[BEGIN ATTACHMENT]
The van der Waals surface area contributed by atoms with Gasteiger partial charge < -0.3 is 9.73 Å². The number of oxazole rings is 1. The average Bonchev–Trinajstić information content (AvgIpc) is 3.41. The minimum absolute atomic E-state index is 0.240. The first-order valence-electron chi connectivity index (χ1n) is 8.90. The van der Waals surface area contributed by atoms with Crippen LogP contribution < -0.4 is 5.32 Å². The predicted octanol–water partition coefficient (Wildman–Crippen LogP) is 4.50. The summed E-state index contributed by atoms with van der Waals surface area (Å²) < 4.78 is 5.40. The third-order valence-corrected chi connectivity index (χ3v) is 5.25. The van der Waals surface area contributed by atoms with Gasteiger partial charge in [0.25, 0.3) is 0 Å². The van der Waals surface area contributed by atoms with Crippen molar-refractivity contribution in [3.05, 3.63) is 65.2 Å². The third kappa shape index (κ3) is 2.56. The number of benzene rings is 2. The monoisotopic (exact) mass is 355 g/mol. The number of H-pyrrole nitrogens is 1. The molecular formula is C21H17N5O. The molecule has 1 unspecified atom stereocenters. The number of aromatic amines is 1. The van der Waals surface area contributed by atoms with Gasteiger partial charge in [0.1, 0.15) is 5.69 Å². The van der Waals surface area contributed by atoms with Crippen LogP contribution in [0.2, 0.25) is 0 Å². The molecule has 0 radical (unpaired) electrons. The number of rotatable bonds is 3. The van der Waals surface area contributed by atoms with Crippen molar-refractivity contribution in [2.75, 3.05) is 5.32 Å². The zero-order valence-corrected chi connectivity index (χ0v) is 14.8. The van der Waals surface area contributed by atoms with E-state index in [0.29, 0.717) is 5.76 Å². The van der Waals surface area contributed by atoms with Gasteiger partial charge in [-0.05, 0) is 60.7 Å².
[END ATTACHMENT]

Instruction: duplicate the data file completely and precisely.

The van der Waals surface area contributed by atoms with Gasteiger partial charge < -0.3 is 9.73 Å². The number of oxazole rings is 1. The average Bonchev–Trinajstić information content (AvgIpc) is 3.41. The minimum absolute atomic E-state index is 0.240. The first-order valence-electron chi connectivity index (χ1n) is 8.90. The van der Waals surface area contributed by atoms with Crippen LogP contribution < -0.4 is 5.32 Å². The predicted octanol–water partition coefficient (Wildman–Crippen LogP) is 4.50. The summed E-state index contributed by atoms with van der Waals surface area (Å²) < 4.78 is 5.40. The third-order valence-corrected chi connectivity index (χ3v) is 5.25. The van der Waals surface area contributed by atoms with Gasteiger partial charge in [0.25, 0.3) is 0 Å². The van der Waals surface area contributed by atoms with Crippen molar-refractivity contribution in [3.05, 3.63) is 65.2 Å². The third kappa shape index (κ3) is 2.56. The number of benzene rings is 2. The monoisotopic (exact) mass is 355 g/mol. The number of H-pyrrole nitrogens is 1. The molecular formula is C21H17N5O. The molecule has 1 unspecified atom stereocenters. The number of aromatic amines is 1. The van der Waals surface area contributed by atoms with Gasteiger partial charge in [0.1, 0.15) is 5.69 Å². The van der Waals surface area contributed by atoms with Crippen LogP contribution in [0.2, 0.25) is 0 Å². The molecule has 0 radical (unpaired) electrons. The number of rotatable bonds is 3. The van der Waals surface area contributed by atoms with Crippen molar-refractivity contribution in [2.75, 3.05) is 5.32 Å². The zero-order valence-corrected chi connectivity index (χ0v) is 14.8. The van der Waals surface area contributed by atoms with E-state index in [0.29, 0.717) is 5.76 Å². The van der Waals surface area contributed by atoms with Gasteiger partial charge in [-0.05, 0) is 60.7 Å².